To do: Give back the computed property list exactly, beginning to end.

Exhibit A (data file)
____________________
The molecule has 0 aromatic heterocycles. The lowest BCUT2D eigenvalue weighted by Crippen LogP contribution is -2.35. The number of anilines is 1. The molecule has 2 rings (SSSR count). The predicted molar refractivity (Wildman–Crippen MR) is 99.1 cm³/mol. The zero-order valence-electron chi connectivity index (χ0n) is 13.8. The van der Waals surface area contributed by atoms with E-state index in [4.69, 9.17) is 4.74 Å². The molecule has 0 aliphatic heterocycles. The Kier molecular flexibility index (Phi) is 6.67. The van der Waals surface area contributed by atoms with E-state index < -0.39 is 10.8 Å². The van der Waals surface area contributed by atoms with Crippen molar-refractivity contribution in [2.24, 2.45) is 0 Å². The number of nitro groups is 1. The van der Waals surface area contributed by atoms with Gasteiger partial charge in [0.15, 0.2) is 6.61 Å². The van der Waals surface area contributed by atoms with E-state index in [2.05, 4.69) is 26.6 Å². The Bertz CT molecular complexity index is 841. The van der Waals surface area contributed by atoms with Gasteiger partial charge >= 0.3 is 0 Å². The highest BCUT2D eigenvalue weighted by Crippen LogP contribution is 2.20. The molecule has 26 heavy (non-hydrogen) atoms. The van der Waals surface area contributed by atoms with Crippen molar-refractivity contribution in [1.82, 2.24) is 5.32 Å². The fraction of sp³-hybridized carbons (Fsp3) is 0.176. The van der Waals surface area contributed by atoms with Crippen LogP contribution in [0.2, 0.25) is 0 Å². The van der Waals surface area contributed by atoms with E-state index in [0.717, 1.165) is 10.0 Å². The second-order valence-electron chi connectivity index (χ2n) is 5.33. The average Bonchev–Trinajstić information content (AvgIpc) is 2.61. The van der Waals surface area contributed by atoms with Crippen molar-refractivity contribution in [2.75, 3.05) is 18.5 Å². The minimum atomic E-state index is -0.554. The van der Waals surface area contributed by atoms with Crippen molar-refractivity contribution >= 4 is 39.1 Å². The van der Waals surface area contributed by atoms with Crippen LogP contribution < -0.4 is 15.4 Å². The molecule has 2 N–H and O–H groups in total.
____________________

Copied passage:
The molecule has 0 aromatic heterocycles. The lowest BCUT2D eigenvalue weighted by Crippen LogP contribution is -2.35. The number of anilines is 1. The molecule has 2 rings (SSSR count). The predicted molar refractivity (Wildman–Crippen MR) is 99.1 cm³/mol. The zero-order valence-electron chi connectivity index (χ0n) is 13.8. The van der Waals surface area contributed by atoms with E-state index in [4.69, 9.17) is 4.74 Å². The molecule has 0 aliphatic heterocycles. The Kier molecular flexibility index (Phi) is 6.67. The van der Waals surface area contributed by atoms with E-state index < -0.39 is 10.8 Å². The van der Waals surface area contributed by atoms with Crippen molar-refractivity contribution in [2.24, 2.45) is 0 Å². The number of nitro groups is 1. The van der Waals surface area contributed by atoms with Gasteiger partial charge in [0.15, 0.2) is 6.61 Å². The van der Waals surface area contributed by atoms with E-state index in [2.05, 4.69) is 26.6 Å². The Bertz CT molecular complexity index is 841. The van der Waals surface area contributed by atoms with Gasteiger partial charge >= 0.3 is 0 Å². The highest BCUT2D eigenvalue weighted by Crippen LogP contribution is 2.20. The molecule has 26 heavy (non-hydrogen) atoms. The van der Waals surface area contributed by atoms with Crippen molar-refractivity contribution in [1.82, 2.24) is 5.32 Å². The fraction of sp³-hybridized carbons (Fsp3) is 0.176. The van der Waals surface area contributed by atoms with Crippen LogP contribution in [0.2, 0.25) is 0 Å². The van der Waals surface area contributed by atoms with E-state index in [0.717, 1.165) is 10.0 Å². The second-order valence-electron chi connectivity index (χ2n) is 5.33. The average Bonchev–Trinajstić information content (AvgIpc) is 2.61. The van der Waals surface area contributed by atoms with Crippen molar-refractivity contribution in [2.75, 3.05) is 18.5 Å². The minimum atomic E-state index is -0.554. The van der Waals surface area contributed by atoms with Crippen molar-refractivity contribution >= 4 is 39.1 Å². The van der Waals surface area contributed by atoms with Crippen LogP contribution < -0.4 is 15.4 Å². The molecule has 2 N–H and O–H groups in total.